Justice in Louisiana – A crisis in Louisiana’s courts is emblematic of broader pathologies in both the state and American justice
Mar 12th 2016 ECONOMIST
OF THE shackled, jumpsuited defendants making their first appearance in the New Orleans criminal court, the first to rise in the dock was relatively fortunate. Up for possession of drugs, he was deemed indigent, and the city’s public defender was appointed to represent him. After a brisk back-and-forth of previous convictions and mitigating circumstances (a baby on the way, a job), bail was set at $5,000. The next man’s predicament was grimmer. Barely speaking English, he too was deemed indigent; but because his alleged offence—sexual battery—was more serious, the public defender reluctantly declined to represent him. Which means that, for the time being, no one will.
He is not alone. At the last count, 52 people were stuck in jail in New Orleans without representation; a further 27 lacked counsel but are out on bail. The problem is that, while these defendants can’t afford lawyers, the lawyers say that, after drastic budget cuts, a hiring freeze and a spate of resignations, they can’t afford to act for the defendants. In 2010 the public defender’s office of Orleans Parish (coterminous with the city) employed 78 lawyers; since its budget fell by a third, it has 42, for an annual caseload of 22,000. In January the office began to refuse new clients accused of serious crimes, such as armed robbery and murder (capital cases are an exception). The rationale is that these graver accusations require resources the office cannot provide. In a city where 85% of felony defendants are considered indigent, the numbers are rising fast.
“It’s terrible,” acknowledges Derwyn Bunton, the parish’s chief public defender. Mr Bunton grew up in poverty; several of his relatives have been through the courts. Like most of the clients his team serves, he is black. Yet he decided he was “not going to be complicit in the injustice” of providing inadequate defence. The tipping-point was the story of a man arrested for a multiple shooting in a city park. The man hired a private lawyer, who hired an investigator, who unearthed videotape proving he was in Houston when the crime was committed. Mr Bunton was “not sure we would have made it” before the tape was erased. The issue at stake, he says, is “Do poor people deserve equal justice? Do poor people deserve justice at all?”
It isn’t only New Orleans. Jay Dixon, the state public defender, says offices in 13 districts have imposed restrictions on their services; the one in Plaquemines Parish temporarily closed altogether. G. Paul Marx, a veteran defender whose office covers Acadia, Lafayette and Vermilion Parishes, says his payroll has declined from 62 lawyers in early December to 16 now. He estimates the number of defendants without representation at a whopping 2,300, rising by 300-400 a month (most are out on bail). Mr Marx calls the situation a “man-made disaster”. The cause of this widespread denial of basic rights—the sort of derogation which, if it happened abroad, would be denounced by American diplomats—is the volatile and eccentric way those rights are subsidized.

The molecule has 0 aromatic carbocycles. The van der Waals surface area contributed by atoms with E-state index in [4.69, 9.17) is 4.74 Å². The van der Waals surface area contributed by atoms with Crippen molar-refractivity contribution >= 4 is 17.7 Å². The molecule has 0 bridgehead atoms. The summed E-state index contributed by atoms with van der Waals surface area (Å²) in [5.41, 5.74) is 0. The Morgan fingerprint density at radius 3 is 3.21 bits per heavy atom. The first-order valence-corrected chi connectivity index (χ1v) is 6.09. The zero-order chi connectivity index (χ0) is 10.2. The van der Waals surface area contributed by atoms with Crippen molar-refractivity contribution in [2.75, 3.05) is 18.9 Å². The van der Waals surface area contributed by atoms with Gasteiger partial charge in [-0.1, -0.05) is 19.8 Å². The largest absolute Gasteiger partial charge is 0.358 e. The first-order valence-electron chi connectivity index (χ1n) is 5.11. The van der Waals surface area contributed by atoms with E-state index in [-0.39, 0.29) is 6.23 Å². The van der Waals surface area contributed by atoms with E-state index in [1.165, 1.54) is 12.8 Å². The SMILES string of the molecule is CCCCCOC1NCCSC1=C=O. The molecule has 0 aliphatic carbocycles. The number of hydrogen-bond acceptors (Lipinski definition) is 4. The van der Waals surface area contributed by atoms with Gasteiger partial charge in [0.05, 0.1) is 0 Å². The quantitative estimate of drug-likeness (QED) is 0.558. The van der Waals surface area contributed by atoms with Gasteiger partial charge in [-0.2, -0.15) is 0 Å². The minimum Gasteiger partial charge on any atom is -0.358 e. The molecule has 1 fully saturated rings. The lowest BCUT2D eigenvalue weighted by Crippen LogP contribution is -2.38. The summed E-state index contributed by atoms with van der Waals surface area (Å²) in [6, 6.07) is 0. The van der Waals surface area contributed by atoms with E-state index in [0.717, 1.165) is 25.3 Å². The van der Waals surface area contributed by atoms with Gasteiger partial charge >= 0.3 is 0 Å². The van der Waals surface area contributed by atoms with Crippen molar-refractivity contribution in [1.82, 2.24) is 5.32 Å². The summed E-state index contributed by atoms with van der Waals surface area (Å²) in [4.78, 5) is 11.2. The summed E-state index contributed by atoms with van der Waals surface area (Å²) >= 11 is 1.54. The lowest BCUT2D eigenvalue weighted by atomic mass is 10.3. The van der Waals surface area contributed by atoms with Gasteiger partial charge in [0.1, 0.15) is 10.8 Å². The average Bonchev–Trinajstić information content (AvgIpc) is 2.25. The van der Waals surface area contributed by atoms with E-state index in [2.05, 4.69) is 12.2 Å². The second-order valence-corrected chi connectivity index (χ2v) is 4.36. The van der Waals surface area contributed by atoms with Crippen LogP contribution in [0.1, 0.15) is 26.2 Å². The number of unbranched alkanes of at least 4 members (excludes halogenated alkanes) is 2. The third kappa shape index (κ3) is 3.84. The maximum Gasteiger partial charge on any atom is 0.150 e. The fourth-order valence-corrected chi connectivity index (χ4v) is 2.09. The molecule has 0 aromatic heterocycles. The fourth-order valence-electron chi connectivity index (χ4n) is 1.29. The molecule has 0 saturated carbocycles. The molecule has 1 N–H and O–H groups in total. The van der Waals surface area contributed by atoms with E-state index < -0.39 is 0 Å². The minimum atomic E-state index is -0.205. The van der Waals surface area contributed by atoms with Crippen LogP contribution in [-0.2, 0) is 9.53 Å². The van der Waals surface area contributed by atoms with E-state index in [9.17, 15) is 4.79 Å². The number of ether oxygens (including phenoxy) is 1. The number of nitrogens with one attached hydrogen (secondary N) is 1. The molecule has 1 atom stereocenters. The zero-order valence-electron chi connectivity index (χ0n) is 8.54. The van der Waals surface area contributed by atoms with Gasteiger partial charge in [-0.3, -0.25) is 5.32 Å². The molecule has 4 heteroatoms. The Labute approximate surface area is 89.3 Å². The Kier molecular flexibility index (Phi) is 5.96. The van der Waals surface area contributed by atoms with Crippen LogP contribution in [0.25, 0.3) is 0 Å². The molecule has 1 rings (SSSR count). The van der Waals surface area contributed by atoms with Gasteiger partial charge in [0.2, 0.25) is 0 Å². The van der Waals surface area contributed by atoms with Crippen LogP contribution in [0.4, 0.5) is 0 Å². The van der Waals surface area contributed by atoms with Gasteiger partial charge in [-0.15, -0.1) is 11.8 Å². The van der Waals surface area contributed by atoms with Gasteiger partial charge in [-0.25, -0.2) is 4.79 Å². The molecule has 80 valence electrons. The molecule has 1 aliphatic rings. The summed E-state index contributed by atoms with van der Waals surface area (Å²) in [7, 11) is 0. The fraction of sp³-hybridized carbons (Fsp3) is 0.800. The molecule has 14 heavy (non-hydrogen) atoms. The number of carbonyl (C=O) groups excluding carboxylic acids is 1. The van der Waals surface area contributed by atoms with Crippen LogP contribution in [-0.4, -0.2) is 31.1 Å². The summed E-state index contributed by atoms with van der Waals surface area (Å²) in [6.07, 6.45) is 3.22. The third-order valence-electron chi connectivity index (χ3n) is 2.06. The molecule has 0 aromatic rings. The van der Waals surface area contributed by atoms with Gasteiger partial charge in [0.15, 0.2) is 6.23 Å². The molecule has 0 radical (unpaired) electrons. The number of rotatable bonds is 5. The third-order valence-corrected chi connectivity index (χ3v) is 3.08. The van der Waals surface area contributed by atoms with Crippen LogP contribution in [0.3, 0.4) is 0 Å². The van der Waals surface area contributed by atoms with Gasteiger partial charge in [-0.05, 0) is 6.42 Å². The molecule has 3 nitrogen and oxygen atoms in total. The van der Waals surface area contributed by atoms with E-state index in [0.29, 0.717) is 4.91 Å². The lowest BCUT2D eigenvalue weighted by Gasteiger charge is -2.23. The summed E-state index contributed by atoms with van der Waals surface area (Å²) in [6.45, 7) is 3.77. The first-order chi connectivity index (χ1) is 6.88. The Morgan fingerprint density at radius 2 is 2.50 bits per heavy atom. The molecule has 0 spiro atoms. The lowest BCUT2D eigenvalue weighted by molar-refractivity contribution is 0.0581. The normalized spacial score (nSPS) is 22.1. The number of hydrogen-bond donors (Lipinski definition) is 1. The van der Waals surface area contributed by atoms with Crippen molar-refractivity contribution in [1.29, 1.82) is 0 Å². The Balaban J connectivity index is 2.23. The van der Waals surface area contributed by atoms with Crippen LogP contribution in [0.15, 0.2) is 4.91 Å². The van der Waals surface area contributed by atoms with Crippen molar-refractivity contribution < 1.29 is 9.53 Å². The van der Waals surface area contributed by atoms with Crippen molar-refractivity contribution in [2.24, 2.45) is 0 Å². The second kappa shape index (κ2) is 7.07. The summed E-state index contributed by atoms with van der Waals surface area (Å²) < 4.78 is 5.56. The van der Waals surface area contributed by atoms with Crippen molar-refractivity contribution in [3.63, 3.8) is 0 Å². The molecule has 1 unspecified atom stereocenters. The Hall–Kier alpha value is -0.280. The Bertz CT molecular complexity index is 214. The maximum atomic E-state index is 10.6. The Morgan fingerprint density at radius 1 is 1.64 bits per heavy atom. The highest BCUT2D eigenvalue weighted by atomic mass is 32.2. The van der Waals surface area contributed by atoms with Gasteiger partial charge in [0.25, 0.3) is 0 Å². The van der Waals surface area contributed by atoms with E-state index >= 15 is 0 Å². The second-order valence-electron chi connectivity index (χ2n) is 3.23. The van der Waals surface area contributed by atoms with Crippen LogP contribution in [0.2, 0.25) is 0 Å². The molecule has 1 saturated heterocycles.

Louisiana is broke. Its legislature and new governor, John Bel Edwards, are struggling to repair its ruined finances, a mess many attribute to the doomed presidential ambitions and concomitant tax-cutting of Mr Edwards’s predecessor, Bobby Jindal. Like that for other essential services, state funding for public defenders is set to be severely squeezed. That will exacerbate the malaise, but is not its main cause, since roughly two-thirds of their income comes from a different source: punitive court fees and fines, including those for traffic offences. For various reasons—revised police priorities, pre-trial diversion programmes—in some parishes, such as Orleans, this revenue has crashed, though it has held up in places with lucrative stretches of highway. The state’s contribution was already too measly to compensate.
The trouble with these funding arrangements is not just that they are unreliable. They are also ridden with conflicts of interest, even or especially when the cash is flowing. Not just public defenders but Louisiana’s sheriffs and prosecutors, and the courts themselves, subsist partly on fees, fines and bonds imposed largely at judges’ discretion, mostly on defendants who plead or are found guilty. Thus, in a perverse reversal of the usual formula, public defenders routinely work on a “No lose, no fee” basis. Hurrying through cases benefits everyone. The risks were highlighted by a still-rumbling scandal over the judicial expense fund of the Orleans criminal court, meant to cover overheads using the court’s share of the revenues. An auditor’s report in 2012 found judges had spent hundreds of thousands of dollars from the fund on medical bills and insurance. The district attorney who blew the whistle recused himself from investigating, since he had enjoyed similar perks when he was on the bench.